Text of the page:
The graft may further comprise a drawstring to aid in placement of the graft within a blood vessel. As shown in FIG. 6, the graft comprises a discontinuous, or C-shaped, distal collar 15 having first tip 41 having a first aperture formed therein and second tip 42 having a second aperture formed therein. The gap in distal collar 15 is aligned with the slit in graft wall 111'. A drawstring 43 having a first end 43a and a second end 43b is threaded through the aperture formed in first tip 41 and the aperture formed in second tip 42. During placement of the graft, pulling on the ends of the drawstring draws the opposing edges of distal collar 15, and hence graft wall 111', together to reduce the overall diameter of the graft and facilitate manipulation and placement of the graft in the artery being treated. Once the graft is placed, drawstring 43 is removed by pulling on one end of drawstring 43.
As illustrated in FIG. 7, drawstring 43 may include a protrusion 44 located intermediate first end 43a of the drawstring and first collar tip 41. In this embodiment, only second end 43b of the drawstring needs to be pulled to bring the opposing edges of the graft together, as protrusion 44 pushes against first collar tip 41. Removal of drawstring 43 is accomplished by pulling on first end 43a. It will be apparent to one skilled in the art that protrusion 44 may be of various shapes, as long as it is capable of transmitting force to the distal collar.
FIG. 8 depicts an intravascular graft designed for the treatment of aneurysms in vessels with configurations similar to that of the basilar artery. The basilar artery is a cerebral vessel terminating in four laterally branching arteries, two arising from each side of the basilar artery. As shown in FIG. 9, basilar artery aneurysm pouch 20' commonly forms in the distal tip of the basilar artery. As shown in FIG. 8, one embodiment of the present intravascular graft comprises an essentially tubular graft having a proximal end and a distal end, and an inner and outer surface, and cap 50 having opposite proximal and distal cap ends. Cap 50 has a generally round cross-sectional shape. The proximal end of cap 50 is attached to the distal end of the graft. Cap 50 may be solid or hollow, but if hollow, the interior of cap 50 is not in fluid communication with the internal passageway of the graft, to prevent blood flow into cap 50. The cross-sectional diameter of cap 50 is larger than that of the graft, to aid in anchoring the graft in place. Cap 50 may be generally cylindrical. In a preferred embodiment the distal end of cap 50 is rounded, as provided by spherical or hemispherical caps. FIG. 8 depicts a graft having a hemispherical cap 50; the proximal surface of the hemispherical cap is attached to the distal end of the graft. When cap 50 is hemispherical, the proximal cap surface may be planar or may be concave. A filament or thread 54 may optionally be attached to distal surface of cap 50. In use, filament 54 extends into the interior of the aneurysmal pouch to promote coagulation therein.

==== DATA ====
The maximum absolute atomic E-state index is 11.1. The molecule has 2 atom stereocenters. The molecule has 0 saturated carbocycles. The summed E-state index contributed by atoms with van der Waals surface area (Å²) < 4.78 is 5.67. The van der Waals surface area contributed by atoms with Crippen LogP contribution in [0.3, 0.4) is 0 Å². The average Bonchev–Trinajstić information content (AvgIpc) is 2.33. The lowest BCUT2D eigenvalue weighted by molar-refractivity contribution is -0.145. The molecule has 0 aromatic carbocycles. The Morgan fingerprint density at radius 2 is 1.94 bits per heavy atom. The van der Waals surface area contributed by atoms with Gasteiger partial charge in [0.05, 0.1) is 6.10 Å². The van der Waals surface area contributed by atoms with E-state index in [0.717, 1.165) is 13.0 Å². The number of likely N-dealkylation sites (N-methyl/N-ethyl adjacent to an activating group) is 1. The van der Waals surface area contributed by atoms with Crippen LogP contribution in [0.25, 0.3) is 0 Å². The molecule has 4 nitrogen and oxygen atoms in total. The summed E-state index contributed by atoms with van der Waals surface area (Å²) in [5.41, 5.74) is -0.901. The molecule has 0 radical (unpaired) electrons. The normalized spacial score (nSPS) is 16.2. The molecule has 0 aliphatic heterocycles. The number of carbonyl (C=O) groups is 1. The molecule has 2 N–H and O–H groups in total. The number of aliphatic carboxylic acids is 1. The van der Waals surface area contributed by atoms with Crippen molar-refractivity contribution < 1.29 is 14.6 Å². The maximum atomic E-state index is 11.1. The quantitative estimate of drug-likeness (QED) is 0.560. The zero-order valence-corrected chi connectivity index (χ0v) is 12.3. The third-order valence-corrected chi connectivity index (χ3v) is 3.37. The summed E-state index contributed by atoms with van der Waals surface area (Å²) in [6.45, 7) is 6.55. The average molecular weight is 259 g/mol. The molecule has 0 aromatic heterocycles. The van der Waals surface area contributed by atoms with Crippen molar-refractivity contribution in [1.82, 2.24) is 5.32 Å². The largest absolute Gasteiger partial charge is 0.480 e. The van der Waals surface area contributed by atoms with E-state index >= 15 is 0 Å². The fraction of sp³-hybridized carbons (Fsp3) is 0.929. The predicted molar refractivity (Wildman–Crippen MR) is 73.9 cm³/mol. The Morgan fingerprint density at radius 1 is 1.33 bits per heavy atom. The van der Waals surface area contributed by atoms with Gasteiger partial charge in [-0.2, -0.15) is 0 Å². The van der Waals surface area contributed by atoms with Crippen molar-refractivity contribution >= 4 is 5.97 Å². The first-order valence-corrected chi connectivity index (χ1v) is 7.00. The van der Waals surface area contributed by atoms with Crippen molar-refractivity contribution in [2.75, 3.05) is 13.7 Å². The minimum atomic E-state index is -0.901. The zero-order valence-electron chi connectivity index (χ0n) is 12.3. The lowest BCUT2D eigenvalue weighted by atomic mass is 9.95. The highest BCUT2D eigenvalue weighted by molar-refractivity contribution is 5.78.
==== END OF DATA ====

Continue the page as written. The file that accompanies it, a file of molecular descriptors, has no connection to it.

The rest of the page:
Defects or openings formed in the graft wall 111" of the graft, of a number and dimension such that when the graft is placed within the vessel being treated, blood flow is preserved to each laterally branching artery. In treating a basilar artery aneurysm, for example, two defects are formed in the graft wall essentially opposite one another. The graft may include generally circular struts 33' which span the defects in graft wall 111" to impart structural stability to the graft while allowing blood flow through the defects. In addition to providing structural stability, struts 33' may be formed such that they protrude from the outer surface of graft wall 111" to provide ridges which aid in holding the graft in place, as discussed above.